painting - Tempera

painting - Tempera
Photograph by tracie7779on Flickr.

Zallinger, George Tooker, Robert Vickrey, Peter Hurd, and Andrew Wyeth. Other practicing tempera artists include, Philip Aziz, Ernst Fuchs, Antonio Roybal, painting Tempera George Huszar, Altoon Sultan, Grégoire Michonze, Shaul Shats, and Sandro Chia (e.g. Distilled water is added. The most common form of painting classical tempera painting is egg tempera .

When dry, it produces a smooth matte finish. Even so, many (if not most) modern pigments are still dangerous unless certain precautions are taken; these include keeping pigments wet in painting Panoramic painting storage to avoid breathing their dust. Tempera paint dries rapidly.

The art technique was known from the classical world, where it appears to have taken over from encaustic painting and was the main medium used for panel painting and illuminated manuscripts in the Byzantine world and Medieval and Early renaissance Europe. The twentieth century saw a significant revival of tempera.

Tempera paintings are very long lasting, and examples from the first centuries AD still exist. As tempera dries, the artist will add more water to preserve the consistency and to balance the thickening of the yolk on contact with air. Different preparations use the egg white or the whole egg for different effect.

Heavy paper is also used. Although tempera has been out of favor since the Late Renaissance and Baroque eras, it has been periodically rediscovered by such later artists such as William Blake, the Nazarenes, the Pre-Raphaelites, and Joseph Southall. Tempera, also known as egg tempera, is a permanent fast drying painting medium consisting of colored pigment mixed with a water-soluble binder medium (usually a glutinous material such as egg yolk or some other size).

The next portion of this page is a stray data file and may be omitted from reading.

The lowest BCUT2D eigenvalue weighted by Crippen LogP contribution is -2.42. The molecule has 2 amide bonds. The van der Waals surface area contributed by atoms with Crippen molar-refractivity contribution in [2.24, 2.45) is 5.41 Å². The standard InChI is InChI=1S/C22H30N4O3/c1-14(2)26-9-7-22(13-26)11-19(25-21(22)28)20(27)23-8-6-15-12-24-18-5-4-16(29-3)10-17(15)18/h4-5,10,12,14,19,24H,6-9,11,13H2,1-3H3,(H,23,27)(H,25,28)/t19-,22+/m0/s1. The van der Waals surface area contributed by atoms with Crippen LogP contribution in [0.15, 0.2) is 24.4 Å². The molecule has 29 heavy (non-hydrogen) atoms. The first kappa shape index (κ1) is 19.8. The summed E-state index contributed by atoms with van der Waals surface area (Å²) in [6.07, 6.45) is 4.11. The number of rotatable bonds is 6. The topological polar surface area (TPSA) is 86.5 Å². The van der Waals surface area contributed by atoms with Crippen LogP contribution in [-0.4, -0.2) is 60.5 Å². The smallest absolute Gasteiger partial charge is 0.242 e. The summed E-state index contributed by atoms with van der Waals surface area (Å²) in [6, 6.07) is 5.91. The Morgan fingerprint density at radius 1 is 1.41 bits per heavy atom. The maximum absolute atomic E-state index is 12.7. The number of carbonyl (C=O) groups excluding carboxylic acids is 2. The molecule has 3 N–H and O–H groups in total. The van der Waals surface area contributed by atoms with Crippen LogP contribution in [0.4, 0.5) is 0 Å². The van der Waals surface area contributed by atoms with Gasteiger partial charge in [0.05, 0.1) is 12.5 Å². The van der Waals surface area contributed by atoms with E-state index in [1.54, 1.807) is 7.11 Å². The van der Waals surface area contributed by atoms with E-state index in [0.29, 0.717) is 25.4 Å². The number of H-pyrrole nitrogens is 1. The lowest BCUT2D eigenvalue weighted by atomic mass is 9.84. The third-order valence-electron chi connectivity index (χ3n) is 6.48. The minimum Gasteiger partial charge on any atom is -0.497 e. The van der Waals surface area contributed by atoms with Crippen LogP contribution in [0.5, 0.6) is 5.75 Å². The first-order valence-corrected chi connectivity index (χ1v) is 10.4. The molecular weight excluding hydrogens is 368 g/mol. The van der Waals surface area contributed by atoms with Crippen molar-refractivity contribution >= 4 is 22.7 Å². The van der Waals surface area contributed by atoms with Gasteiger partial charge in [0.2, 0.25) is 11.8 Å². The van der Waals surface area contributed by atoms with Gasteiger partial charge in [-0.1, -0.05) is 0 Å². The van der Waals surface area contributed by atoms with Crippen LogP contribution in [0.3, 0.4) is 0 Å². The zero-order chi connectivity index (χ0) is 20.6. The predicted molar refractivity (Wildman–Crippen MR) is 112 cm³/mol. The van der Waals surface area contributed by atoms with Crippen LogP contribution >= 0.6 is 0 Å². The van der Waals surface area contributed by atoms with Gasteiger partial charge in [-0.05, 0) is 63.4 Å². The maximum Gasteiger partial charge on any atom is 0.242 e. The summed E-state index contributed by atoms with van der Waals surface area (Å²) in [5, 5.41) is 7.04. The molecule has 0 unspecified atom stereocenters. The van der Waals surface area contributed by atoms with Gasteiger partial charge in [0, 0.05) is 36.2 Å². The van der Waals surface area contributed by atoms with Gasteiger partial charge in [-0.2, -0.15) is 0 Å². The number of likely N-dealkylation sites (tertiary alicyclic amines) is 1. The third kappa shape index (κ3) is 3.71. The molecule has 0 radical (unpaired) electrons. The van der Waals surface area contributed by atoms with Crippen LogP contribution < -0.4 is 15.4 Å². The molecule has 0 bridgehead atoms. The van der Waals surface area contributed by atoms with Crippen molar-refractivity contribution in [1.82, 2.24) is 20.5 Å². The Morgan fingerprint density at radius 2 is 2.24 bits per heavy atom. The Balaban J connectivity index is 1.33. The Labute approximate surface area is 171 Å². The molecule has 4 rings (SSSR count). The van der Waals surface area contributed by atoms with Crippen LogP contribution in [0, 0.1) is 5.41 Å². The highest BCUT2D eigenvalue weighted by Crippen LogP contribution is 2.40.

Studio 1986). Guido da Siena, Church of San Regolo, Siena, Tempera and gold on panel, 1285-1295 Madonna and Child with saints polyptych, Duccio, Tempera and gold on wood, 1311-1318 Madonna by Sassetta, Cortona, Tempera on wood, 1435 Sandro Botticelli, Tempera on panel, 1490-1500 Crivelli, Tempera on wood, transferred to canvas, 1470 Raphael, Tempera and gold on wood, 1503-1505 Marianne Stokes, Melisande (Stokes), Tempera on canvas, 1895-1898 . In the nineteenth and twentieth centuries there were intermittent revivals of tempera technique in Western art, among the Pre-Raphaelites, Social Realists, and others.

Because it cannot be applied in thick layers as oil paints can, tempera paintings rarely have the deep color saturation that oil paintings can achieve. Tempera painting was the primary panel painting medium for nearly every painter in the European Medieval and Early renaissance period up to 1500.